Communities Plus – dead, buried and cremated or a lurking zombie?

Shelter NSW has welcomed the NSW Government’s commitment to introduce a mandatory requirement for 30% of all homes built on surplus government land to be set aside for social, affordable and universal housing. But the jury is still out as to whether the failed Communities Plus model previously applied to existing public housing estates has been truly killed off.

Minister Jackson (right) outlined the underlying principles that will be used in making a decision about Waterloo and other public housing redevelopments at a REDWatch housing forum on June 5. Photo: Lyn Turnbull

Over the last decade, the model saw existing 100% public housing estates sold and redeveloped for just 30% social housing of the usually denser precincts in return. Many of the Communities Plus proposals, like those at Riverwood, Coffs Harbour, South Eveleigh and of course, Waterloo South would have seen very little growth of the public/social housing stock on the same site. Like many, Shelter NSW questioned how the public good was ever going to be served by that model. 

Communities around the state are currently trying to reconcile various statements and commitments from the NSW Government regarding various proposals already underway. None more so than at Australia’s largest public housing estate in Waterloo, where tenants have waited years to understand the fate or their tenancies, homes and community. They are still waiting, with a recent community meeting providing a little insight but no certainty. More on that later.

Back in March, prior to the state election, Shelter NSW CEO spoke at length to ABC 7:30 Report journalist about the Waterloo South project. Our hopes then, are our hopes now.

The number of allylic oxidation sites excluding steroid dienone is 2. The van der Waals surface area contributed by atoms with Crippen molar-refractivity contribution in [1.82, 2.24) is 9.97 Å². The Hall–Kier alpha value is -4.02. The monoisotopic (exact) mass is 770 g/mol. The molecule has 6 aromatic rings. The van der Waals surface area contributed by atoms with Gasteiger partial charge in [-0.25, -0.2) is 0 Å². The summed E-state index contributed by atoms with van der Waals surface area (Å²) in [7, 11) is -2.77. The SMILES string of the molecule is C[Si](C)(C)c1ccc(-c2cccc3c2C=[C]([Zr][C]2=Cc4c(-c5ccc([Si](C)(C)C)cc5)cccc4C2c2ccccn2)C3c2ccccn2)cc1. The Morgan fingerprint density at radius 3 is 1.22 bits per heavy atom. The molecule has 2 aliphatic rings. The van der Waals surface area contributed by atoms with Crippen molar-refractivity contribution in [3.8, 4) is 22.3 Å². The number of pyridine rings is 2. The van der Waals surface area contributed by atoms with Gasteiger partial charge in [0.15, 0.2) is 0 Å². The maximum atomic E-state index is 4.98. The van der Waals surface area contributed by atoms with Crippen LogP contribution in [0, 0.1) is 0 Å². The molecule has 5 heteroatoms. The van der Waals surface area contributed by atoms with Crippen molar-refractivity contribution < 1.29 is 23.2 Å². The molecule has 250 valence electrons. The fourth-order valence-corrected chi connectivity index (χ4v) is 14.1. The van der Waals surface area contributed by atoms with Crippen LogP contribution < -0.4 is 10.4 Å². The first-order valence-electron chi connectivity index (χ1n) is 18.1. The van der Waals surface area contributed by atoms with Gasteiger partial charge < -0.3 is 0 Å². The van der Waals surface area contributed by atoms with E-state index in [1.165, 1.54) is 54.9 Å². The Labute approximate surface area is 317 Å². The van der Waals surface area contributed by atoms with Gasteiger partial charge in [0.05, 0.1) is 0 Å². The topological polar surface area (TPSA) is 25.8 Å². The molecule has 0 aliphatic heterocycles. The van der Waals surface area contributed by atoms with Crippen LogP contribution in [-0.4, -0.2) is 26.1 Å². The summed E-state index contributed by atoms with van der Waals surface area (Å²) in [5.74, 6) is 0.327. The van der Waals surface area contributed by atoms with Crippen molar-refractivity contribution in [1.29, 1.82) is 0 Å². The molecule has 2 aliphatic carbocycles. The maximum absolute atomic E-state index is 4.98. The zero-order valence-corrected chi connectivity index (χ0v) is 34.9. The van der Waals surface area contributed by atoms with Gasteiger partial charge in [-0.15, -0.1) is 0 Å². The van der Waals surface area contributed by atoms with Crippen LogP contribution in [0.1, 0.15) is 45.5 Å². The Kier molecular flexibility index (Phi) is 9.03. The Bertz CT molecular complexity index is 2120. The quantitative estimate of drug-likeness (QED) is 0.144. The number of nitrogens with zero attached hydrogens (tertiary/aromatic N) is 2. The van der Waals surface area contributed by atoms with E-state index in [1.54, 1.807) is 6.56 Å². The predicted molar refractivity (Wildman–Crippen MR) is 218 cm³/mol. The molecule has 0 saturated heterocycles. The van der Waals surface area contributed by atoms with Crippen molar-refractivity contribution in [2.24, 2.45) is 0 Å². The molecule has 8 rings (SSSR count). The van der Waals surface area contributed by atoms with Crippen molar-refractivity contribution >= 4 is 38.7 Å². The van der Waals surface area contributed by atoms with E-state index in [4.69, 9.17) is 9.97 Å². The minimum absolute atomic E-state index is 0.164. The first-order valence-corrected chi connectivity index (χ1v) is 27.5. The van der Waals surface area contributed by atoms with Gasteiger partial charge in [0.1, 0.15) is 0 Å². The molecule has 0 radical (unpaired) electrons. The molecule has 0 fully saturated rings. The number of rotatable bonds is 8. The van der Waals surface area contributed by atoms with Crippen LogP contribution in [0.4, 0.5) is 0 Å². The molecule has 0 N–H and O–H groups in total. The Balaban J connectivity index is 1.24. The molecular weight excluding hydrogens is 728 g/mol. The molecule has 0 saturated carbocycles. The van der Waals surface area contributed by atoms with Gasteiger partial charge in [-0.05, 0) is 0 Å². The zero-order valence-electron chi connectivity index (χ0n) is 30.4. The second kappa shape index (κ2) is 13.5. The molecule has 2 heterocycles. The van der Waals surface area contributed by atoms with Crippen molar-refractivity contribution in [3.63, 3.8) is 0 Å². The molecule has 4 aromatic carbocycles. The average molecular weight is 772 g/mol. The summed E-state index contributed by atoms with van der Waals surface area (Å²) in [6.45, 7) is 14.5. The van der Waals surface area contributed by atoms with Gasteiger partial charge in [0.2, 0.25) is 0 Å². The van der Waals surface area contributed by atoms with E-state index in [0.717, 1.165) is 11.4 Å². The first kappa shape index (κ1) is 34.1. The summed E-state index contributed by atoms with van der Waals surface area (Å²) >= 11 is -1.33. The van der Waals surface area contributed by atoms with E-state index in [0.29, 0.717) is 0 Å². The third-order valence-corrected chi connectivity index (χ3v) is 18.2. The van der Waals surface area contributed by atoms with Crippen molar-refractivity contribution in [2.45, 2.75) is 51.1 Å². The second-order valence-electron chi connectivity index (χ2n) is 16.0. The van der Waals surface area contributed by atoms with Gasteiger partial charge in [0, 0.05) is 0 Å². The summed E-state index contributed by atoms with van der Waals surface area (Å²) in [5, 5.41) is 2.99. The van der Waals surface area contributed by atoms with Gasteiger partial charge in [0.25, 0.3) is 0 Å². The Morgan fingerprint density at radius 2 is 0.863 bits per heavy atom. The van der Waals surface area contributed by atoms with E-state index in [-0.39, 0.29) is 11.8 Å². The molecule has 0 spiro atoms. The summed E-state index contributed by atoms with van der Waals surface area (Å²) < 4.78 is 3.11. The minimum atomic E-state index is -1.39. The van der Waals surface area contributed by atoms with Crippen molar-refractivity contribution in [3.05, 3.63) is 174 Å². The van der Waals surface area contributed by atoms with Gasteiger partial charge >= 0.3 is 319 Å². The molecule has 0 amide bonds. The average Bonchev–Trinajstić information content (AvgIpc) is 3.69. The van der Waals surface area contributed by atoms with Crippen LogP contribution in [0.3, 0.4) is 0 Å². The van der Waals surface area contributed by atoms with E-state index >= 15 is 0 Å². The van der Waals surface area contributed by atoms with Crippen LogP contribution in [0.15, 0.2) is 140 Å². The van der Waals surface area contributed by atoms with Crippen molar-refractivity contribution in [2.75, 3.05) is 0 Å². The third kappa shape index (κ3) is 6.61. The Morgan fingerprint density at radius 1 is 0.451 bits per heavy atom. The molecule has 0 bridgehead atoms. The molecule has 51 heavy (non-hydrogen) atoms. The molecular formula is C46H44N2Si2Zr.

“We certainly hope that whoever wins government in NSW in March, leans in, looks at the policy that is Waterloo and the inner city and our approach to housing and … comes up with a more exemplar opportunity, something that we can all be proud of, rather than say ‘that’s the best we could do’.”

Shelter NSW CEO John Engeler, ABC 7:30 Report March 22

Shelter NSW staff were pleased to join many other community members, tenants, advocates, academics and local residents at a community meeting hosted by REDwatch last week. It was very valuable to have three levels of government speak about housing policy.

All eyes and ears were on Minister Jackson who reiterated the Government’s rejection of the previous plan for Waterloo South, denouncing it as a “bad plan”. Minister Jackson noted that the current procurement process would be allowed to progress to its final stages. After that, the Government would assess what changes could be made in order for the proposal to become something it could support. Minister Jackson went on to describe three key principles that would be applied to the Waterloo South proposal as well as other public housing estate redevelopments:

  • Developments have to provide “a substantial uplift in the number of social and affordable housing”  (the “voice of people on the waiting list is a really important… we want more.”)
  • Developments need to deliver dignity to people through “homes and modern amenity”
  • Government land won’t be sold

Shelter NSW supports each of these principles but would add one more – sometimes it might be smarter and fairer to upgrade rather than redevelop public housing. Renovate rather than detonate.

We can’t think of a better example of this than 82 Wentworth Park Road, Glebe where activists and residents have united to protest the demolition of this (admittedly) tired but surely not redundant public housing site, home to some tenants for decades.

For more information:  

  • The outlook for the Waterloo South public housing redevelopment has been accurately recounted by the Chair of REDWatch Geoff Turnbull in the South Sydney Herald: Minister looks to rework Waterloo South
  • Audio link to the June 5 REDwatch Housing Policy Agenda Forum featuring Tanya Plibersek, MP for Sydney on the Federal Labor Government’s housing policy. She is followed by the NSW Housing Minister Rose Jackson and the President of the Australian Local Government Association, Linda Scott. At the start of the Q&A session (25 minutes) Rose Jackson provides an update on the NSW government’s approach to public housing redevelopment and Waterloo: REDwatch audio link
  • ABC 7:30 Report news article, 22 March 2023: Public housing residents angry and uncertain over redevelopment
  • Shelter NSW submissions April 2022: Waterloo South Estate Planning Proposal